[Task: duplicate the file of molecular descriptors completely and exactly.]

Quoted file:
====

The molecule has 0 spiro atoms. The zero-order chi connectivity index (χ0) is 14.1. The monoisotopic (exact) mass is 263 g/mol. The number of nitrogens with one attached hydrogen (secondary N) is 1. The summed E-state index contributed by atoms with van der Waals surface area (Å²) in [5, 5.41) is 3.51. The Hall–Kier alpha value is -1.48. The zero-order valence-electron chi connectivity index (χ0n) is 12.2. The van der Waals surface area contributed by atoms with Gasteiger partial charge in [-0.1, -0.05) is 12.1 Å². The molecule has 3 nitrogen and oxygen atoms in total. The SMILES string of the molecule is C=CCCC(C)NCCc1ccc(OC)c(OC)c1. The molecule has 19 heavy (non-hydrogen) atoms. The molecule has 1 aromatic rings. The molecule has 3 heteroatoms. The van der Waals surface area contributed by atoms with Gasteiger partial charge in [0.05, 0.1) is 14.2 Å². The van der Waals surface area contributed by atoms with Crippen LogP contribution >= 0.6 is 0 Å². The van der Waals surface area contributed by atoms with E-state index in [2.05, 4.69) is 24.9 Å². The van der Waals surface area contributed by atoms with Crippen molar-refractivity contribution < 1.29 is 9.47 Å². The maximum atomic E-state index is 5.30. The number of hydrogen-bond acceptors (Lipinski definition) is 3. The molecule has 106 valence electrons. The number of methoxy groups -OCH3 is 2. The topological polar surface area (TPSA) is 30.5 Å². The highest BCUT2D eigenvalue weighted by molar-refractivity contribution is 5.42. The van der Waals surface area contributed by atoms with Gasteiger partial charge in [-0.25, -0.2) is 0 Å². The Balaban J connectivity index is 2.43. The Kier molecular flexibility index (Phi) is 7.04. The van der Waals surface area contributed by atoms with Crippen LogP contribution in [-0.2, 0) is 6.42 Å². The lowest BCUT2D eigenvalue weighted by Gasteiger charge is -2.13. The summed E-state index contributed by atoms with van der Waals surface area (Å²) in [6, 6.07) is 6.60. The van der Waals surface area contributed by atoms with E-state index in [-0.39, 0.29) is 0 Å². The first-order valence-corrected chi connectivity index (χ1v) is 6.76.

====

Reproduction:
The molecule has 0 spiro atoms. The zero-order chi connectivity index (χ0) is 14.1. The monoisotopic (exact) mass is 263 g/mol. The number of nitrogens with one attached hydrogen (secondary N) is 1. The summed E-state index contributed by atoms with van der Waals surface area (Å²) in [5, 5.41) is 3.51. The Hall–Kier alpha value is -1.48. The zero-order valence-electron chi connectivity index (χ0n) is 12.2. The van der Waals surface area contributed by atoms with Gasteiger partial charge in [-0.1, -0.05) is 12.1 Å². The molecule has 3 nitrogen and oxygen atoms in total. The SMILES string of the molecule is C=CCCC(C)NCCc1ccc(OC)c(OC)c1. The molecule has 19 heavy (non-hydrogen) atoms. The molecule has 1 aromatic rings. The molecule has 3 heteroatoms. The van der Waals surface area contributed by atoms with Gasteiger partial charge in [0.05, 0.1) is 14.2 Å². The van der Waals surface area contributed by atoms with Crippen LogP contribution >= 0.6 is 0 Å². The van der Waals surface area contributed by atoms with E-state index in [2.05, 4.69) is 24.9 Å². The van der Waals surface area contributed by atoms with Crippen molar-refractivity contribution < 1.29 is 9.47 Å². The maximum atomic E-state index is 5.30. The number of hydrogen-bond acceptors (Lipinski definition) is 3. The molecule has 106 valence electrons. The number of methoxy groups -OCH3 is 2. The topological polar surface area (TPSA) is 30.5 Å². The highest BCUT2D eigenvalue weighted by molar-refractivity contribution is 5.42. The van der Waals surface area contributed by atoms with Gasteiger partial charge in [-0.25, -0.2) is 0 Å². The Balaban J connectivity index is 2.43. The Kier molecular flexibility index (Phi) is 7.04. The van der Waals surface area contributed by atoms with Crippen LogP contribution in [-0.2, 0) is 6.42 Å². The lowest BCUT2D eigenvalue weighted by Gasteiger charge is -2.13. The summed E-state index contributed by atoms with van der Waals surface area (Å²) in [6, 6.07) is 6.60. The van der Waals surface area contributed by atoms with E-state index in [-0.39, 0.29) is 0 Å². The first-order valence-corrected chi connectivity index (χ1v) is 6.76.